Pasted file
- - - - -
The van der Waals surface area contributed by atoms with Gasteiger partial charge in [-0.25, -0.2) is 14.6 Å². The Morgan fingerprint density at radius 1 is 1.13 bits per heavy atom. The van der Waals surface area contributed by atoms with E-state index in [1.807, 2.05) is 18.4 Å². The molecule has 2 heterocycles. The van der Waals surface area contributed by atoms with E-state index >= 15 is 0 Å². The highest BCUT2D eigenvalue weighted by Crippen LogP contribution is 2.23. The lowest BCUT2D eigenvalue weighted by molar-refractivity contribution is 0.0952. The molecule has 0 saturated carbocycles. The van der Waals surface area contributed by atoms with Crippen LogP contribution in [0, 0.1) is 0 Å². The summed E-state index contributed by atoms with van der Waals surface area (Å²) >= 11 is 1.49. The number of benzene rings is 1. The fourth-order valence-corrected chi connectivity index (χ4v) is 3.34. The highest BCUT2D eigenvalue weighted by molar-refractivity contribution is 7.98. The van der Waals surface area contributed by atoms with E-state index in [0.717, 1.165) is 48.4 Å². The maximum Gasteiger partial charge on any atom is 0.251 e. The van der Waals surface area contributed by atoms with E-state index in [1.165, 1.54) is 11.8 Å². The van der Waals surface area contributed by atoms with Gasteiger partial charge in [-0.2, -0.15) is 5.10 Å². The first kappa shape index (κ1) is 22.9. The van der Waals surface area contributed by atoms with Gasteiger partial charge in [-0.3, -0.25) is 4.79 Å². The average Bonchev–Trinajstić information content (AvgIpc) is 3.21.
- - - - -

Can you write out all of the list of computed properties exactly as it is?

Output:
The van der Waals surface area contributed by atoms with Gasteiger partial charge in [-0.25, -0.2) is 14.6 Å². The Morgan fingerprint density at radius 1 is 1.13 bits per heavy atom. The van der Waals surface area contributed by atoms with E-state index in [1.807, 2.05) is 18.4 Å². The molecule has 2 heterocycles. The van der Waals surface area contributed by atoms with E-state index >= 15 is 0 Å². The highest BCUT2D eigenvalue weighted by Crippen LogP contribution is 2.23. The lowest BCUT2D eigenvalue weighted by molar-refractivity contribution is 0.0952. The molecule has 0 saturated carbocycles. The van der Waals surface area contributed by atoms with Crippen LogP contribution in [0, 0.1) is 0 Å². The summed E-state index contributed by atoms with van der Waals surface area (Å²) >= 11 is 1.49. The number of benzene rings is 1. The fourth-order valence-corrected chi connectivity index (χ4v) is 3.34. The highest BCUT2D eigenvalue weighted by molar-refractivity contribution is 7.98. The van der Waals surface area contributed by atoms with E-state index in [0.717, 1.165) is 48.4 Å². The maximum Gasteiger partial charge on any atom is 0.251 e. The van der Waals surface area contributed by atoms with E-state index in [1.165, 1.54) is 11.8 Å². The van der Waals surface area contributed by atoms with Gasteiger partial charge in [-0.2, -0.15) is 5.10 Å². The first kappa shape index (κ1) is 22.9. The van der Waals surface area contributed by atoms with Gasteiger partial charge in [-0.3, -0.25) is 4.79 Å². The average Bonchev–Trinajstić information content (AvgIpc) is 3.21.